This is one of the weirdest and yet coolest projects I have done. I have been wanted period looking glasses for a long time. It really was the last hurdle to fully adopting a period persona. I have a prescription which doesn't work well with contact so that was never a viable option for me. Making period glasses has been on my list and now it begins.
I had made a visit to the eye doctor. My vision was worse and I would be needing new glasses. yeah! Why yeah you might ask? Well, if I get new glasses that means I can chop up my old ones. I know the prescription isn't the best, but they are "trash" now and I can play.
I sketched out the image you see below based on some period images and some extant bone glasses found. Sorry, no references, no time right now.
I drew out the following and cut it out.
After cutting it out I took the following picture to see if that was the right "look" I wanted.
Yes, yes it is!
Paper pattern, transfered to carboard, transfered to quarter inch thick oack plank. I cut out the pieces using a power scroll saw. I know, not period. Don't care right now. In a rush!
After rough shap was cut out I cliped them togther to see if the look was moving along OK.
Yes, yes it is!
Now some detail carving begins. I took out the carving chisels and did the finish work.
I popped out the lenses from the modern glasses and put them next to the medieval frames to make sure they would fit.
Placing the lenses on top of the wood frames I sketched a rough line of where the lensens would need to be ground down to.
At this point I realized that it was very important to mark the lenses. Since they would both be cut into perfect circles I neede to know not only left from right, but also top from bottom. I have an astigmatism and the lens would only work to correct my vision if it were used in the proper position and for the proper eye. After marking them with painter's tape I used a grinder bring the lenses down to the proper shape and size.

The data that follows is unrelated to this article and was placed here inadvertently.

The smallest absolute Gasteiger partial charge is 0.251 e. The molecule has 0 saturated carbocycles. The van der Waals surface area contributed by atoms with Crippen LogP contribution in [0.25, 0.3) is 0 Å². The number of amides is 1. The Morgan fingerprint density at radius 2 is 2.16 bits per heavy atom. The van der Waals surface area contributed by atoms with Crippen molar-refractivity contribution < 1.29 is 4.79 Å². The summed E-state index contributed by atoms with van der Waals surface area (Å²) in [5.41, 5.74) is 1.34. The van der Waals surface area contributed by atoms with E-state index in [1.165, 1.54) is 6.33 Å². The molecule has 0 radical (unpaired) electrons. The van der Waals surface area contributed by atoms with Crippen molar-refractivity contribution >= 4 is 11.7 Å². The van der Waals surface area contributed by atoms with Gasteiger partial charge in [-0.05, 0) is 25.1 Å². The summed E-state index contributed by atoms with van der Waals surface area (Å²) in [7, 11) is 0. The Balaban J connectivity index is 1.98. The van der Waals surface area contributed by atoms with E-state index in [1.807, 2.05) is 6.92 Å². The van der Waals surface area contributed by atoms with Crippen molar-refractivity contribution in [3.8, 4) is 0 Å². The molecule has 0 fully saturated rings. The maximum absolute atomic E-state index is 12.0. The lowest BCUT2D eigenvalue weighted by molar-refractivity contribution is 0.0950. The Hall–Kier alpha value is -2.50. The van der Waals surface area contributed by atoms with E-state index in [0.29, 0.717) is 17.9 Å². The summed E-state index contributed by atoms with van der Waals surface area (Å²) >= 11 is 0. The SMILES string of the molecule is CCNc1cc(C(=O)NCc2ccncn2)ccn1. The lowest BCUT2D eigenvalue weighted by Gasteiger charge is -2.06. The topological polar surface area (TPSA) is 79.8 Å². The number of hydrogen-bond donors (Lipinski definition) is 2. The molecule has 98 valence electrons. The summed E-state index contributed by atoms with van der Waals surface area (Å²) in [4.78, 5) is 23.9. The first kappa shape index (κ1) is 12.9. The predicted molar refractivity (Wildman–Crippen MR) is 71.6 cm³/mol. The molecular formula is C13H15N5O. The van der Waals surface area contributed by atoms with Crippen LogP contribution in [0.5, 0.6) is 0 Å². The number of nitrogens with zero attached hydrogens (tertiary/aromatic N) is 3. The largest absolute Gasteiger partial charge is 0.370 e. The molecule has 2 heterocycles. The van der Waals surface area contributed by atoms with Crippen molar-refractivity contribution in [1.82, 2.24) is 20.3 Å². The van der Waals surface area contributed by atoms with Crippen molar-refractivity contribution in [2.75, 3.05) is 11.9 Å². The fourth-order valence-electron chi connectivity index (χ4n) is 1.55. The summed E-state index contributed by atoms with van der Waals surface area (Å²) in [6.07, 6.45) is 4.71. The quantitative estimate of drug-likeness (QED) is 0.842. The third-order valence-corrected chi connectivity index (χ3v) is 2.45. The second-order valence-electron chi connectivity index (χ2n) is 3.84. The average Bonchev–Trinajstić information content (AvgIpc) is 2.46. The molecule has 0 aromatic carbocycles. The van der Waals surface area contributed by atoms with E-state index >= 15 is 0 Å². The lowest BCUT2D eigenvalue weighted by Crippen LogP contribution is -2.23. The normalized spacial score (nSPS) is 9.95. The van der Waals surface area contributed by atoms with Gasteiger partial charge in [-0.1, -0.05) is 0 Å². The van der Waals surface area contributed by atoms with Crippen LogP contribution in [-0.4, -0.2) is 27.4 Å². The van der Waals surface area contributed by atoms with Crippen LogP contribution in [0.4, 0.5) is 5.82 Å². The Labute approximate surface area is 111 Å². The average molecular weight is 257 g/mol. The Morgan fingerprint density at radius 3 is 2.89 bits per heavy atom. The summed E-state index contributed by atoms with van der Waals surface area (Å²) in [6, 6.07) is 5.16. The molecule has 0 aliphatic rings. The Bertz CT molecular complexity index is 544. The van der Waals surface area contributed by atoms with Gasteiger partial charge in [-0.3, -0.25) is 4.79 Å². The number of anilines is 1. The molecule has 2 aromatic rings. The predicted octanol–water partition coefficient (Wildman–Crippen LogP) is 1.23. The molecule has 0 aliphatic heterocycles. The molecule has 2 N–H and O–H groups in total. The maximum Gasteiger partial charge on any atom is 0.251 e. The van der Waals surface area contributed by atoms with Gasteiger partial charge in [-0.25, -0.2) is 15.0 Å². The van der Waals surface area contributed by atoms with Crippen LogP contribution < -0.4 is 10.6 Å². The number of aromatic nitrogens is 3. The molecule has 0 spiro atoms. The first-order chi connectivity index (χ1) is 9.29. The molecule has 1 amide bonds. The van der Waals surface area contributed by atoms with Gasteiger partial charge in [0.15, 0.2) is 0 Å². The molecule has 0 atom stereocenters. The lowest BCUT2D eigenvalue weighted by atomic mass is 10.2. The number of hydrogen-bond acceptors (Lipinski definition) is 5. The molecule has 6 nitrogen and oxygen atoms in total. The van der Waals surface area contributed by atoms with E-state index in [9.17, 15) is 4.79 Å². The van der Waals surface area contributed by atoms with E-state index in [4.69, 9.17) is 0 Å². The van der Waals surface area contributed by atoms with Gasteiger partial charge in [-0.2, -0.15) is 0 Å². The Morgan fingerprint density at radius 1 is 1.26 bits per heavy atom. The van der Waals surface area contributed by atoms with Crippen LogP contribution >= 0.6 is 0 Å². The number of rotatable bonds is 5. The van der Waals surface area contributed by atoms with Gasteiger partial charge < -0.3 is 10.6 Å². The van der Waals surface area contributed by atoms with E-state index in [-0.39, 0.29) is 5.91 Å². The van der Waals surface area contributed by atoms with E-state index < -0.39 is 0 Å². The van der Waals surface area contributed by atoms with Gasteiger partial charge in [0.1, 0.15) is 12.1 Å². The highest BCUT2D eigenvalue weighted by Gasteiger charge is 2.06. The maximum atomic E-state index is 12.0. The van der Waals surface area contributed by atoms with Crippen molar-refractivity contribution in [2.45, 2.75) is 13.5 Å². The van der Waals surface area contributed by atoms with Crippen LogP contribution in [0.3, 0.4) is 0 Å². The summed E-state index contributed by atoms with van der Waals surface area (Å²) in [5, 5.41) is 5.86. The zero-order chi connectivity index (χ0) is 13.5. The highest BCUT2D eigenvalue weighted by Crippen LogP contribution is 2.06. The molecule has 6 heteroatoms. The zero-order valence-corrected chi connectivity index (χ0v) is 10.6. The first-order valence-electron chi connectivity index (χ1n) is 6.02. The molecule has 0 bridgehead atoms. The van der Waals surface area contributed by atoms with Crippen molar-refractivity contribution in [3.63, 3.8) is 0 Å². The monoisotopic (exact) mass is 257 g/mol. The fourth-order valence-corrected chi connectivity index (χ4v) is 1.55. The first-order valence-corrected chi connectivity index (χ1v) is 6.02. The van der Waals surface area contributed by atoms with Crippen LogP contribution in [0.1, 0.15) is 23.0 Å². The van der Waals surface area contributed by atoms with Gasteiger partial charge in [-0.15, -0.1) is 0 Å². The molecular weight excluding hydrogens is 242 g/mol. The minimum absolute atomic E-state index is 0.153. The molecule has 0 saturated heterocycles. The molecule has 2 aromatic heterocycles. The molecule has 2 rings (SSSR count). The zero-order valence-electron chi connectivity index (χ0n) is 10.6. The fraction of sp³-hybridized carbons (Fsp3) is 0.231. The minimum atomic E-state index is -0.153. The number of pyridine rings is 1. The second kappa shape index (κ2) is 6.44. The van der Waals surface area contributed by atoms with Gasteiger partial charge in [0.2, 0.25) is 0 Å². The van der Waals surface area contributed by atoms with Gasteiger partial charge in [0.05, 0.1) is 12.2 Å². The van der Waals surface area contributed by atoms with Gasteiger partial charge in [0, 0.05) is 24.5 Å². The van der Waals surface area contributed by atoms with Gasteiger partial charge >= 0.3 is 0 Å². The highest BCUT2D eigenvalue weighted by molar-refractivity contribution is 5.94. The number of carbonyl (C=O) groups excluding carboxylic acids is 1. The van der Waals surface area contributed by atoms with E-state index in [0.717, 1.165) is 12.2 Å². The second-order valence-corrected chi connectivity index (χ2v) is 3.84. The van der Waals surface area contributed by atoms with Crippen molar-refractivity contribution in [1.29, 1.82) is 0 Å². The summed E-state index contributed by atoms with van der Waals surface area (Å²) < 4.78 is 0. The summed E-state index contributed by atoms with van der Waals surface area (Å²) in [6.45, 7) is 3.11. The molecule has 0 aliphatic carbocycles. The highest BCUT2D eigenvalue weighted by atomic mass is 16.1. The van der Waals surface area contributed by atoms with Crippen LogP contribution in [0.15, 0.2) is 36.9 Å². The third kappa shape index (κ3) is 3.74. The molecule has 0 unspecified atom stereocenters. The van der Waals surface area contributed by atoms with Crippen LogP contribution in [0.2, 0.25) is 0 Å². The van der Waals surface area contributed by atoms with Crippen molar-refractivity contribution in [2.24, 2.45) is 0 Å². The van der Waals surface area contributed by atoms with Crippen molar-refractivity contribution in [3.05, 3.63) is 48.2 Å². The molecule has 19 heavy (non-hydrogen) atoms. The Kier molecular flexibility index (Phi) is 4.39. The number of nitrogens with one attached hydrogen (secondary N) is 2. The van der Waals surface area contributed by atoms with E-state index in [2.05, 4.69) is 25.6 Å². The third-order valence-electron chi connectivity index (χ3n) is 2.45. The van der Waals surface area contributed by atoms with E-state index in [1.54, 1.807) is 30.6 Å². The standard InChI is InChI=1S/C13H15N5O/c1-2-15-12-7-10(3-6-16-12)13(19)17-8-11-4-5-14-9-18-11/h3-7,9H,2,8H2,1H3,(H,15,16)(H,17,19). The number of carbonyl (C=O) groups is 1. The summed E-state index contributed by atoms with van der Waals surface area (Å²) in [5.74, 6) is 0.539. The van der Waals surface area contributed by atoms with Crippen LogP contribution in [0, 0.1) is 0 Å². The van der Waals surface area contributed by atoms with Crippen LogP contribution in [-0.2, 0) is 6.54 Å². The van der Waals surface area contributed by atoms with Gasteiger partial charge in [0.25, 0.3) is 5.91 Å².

From the back of the lense I carved a shallow ridge which would allow the lens to set into it.
After setting the lense in place I took a piece of hemp cord soaked in "hide glue" (modern white glue) and used it to pack the ridge. It served to fill in the groove and hold the lens in place. After a night drying the lenses were firmly in place.
Lenses glued on and frames ready for test. Some more detail carving and cleaning up. While I am pressed for time I didn't want to spend too much time on this. Even if I had a ton more time I'm not sure how much more I would have done. I wanted a rough "rustic" look since these were lenses for a friar and shouldn't be too fancy. Practical and functional... that is all.
Shaping done. Carving done. Drilling done and ready for pinning together. I drilled a 1/8th inch hold to pin the frame together.
I cut the following "washers" from a copper plate. I drilled the 1/8th inch hole and then cut it to the right "washer" shape using tin snips.
I used copper washers and a brass rivet to join the two pieces together. Careful peening allowed for a very snugh joint which holds nicely. I have seen images of a jointed set of eye glasses. That never made sense. I planned on faking it and simpy gluing the two halves together. Glad I didn't. As I try and put the glasses on and adjust them I see why it was rivetted. The joint acutally helps adjust and position the glasses on one's face. Hard to explain, but VERY key to usability. If you are making a pair, don't cut corners. Rivet the joint snuggly, but not so tight that the tow pieces can't move.
Peened. Done. Ready for ear pieces.
The ear pieces are simply a hemp cord like the ones used for mounting the lenses. The loop goes around earch ear. I open the frame up, put it on and then pinch them closed. This allows for a snug fit without pulling uncomfortably on the ears. I haven't worn these for more than an hour at a time yet, but so far I LOVE THEM!
Here is a template which can be used if you are interested in making your own glasses. The black and white squares are for scale reference. Each square is .25 inches.